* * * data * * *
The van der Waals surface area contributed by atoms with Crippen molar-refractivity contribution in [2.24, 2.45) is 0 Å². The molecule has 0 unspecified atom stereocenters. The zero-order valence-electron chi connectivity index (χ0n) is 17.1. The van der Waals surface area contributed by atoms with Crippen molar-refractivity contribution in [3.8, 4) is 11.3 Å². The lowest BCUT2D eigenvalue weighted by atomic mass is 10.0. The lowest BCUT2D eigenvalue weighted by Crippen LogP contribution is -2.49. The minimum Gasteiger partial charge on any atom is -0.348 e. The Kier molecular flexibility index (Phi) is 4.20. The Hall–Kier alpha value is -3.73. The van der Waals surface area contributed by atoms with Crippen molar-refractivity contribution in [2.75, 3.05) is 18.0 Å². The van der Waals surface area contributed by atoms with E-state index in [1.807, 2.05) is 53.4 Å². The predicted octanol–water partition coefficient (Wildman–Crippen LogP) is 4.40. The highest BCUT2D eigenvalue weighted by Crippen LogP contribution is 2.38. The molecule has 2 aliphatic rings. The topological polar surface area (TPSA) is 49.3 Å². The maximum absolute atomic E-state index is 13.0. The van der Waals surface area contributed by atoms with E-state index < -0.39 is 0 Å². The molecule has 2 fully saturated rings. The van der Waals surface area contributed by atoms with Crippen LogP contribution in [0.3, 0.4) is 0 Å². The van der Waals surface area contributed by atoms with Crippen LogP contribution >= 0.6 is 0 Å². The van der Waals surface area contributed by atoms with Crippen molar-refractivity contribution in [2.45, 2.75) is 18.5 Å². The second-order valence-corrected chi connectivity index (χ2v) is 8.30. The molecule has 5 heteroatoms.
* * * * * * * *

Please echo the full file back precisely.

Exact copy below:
The van der Waals surface area contributed by atoms with Crippen molar-refractivity contribution in [2.24, 2.45) is 0 Å². The molecule has 0 unspecified atom stereocenters. The zero-order valence-electron chi connectivity index (χ0n) is 17.1. The van der Waals surface area contributed by atoms with Crippen molar-refractivity contribution in [3.8, 4) is 11.3 Å². The lowest BCUT2D eigenvalue weighted by atomic mass is 10.0. The lowest BCUT2D eigenvalue weighted by Crippen LogP contribution is -2.49. The minimum Gasteiger partial charge on any atom is -0.348 e. The Kier molecular flexibility index (Phi) is 4.20. The Hall–Kier alpha value is -3.73. The van der Waals surface area contributed by atoms with Crippen molar-refractivity contribution in [2.75, 3.05) is 18.0 Å². The van der Waals surface area contributed by atoms with E-state index in [1.807, 2.05) is 53.4 Å². The predicted octanol–water partition coefficient (Wildman–Crippen LogP) is 4.40. The highest BCUT2D eigenvalue weighted by Crippen LogP contribution is 2.38. The molecule has 2 aliphatic rings. The topological polar surface area (TPSA) is 49.3 Å². The maximum absolute atomic E-state index is 13.0. The van der Waals surface area contributed by atoms with E-state index < -0.39 is 0 Å². The molecule has 2 fully saturated rings. The van der Waals surface area contributed by atoms with Crippen LogP contribution in [0.3, 0.4) is 0 Å². The van der Waals surface area contributed by atoms with Crippen LogP contribution >= 0.6 is 0 Å². The van der Waals surface area contributed by atoms with Crippen molar-refractivity contribution in [2.45, 2.75) is 18.5 Å². The second-order valence-corrected chi connectivity index (χ2v) is 8.30. The molecule has 5 heteroatoms.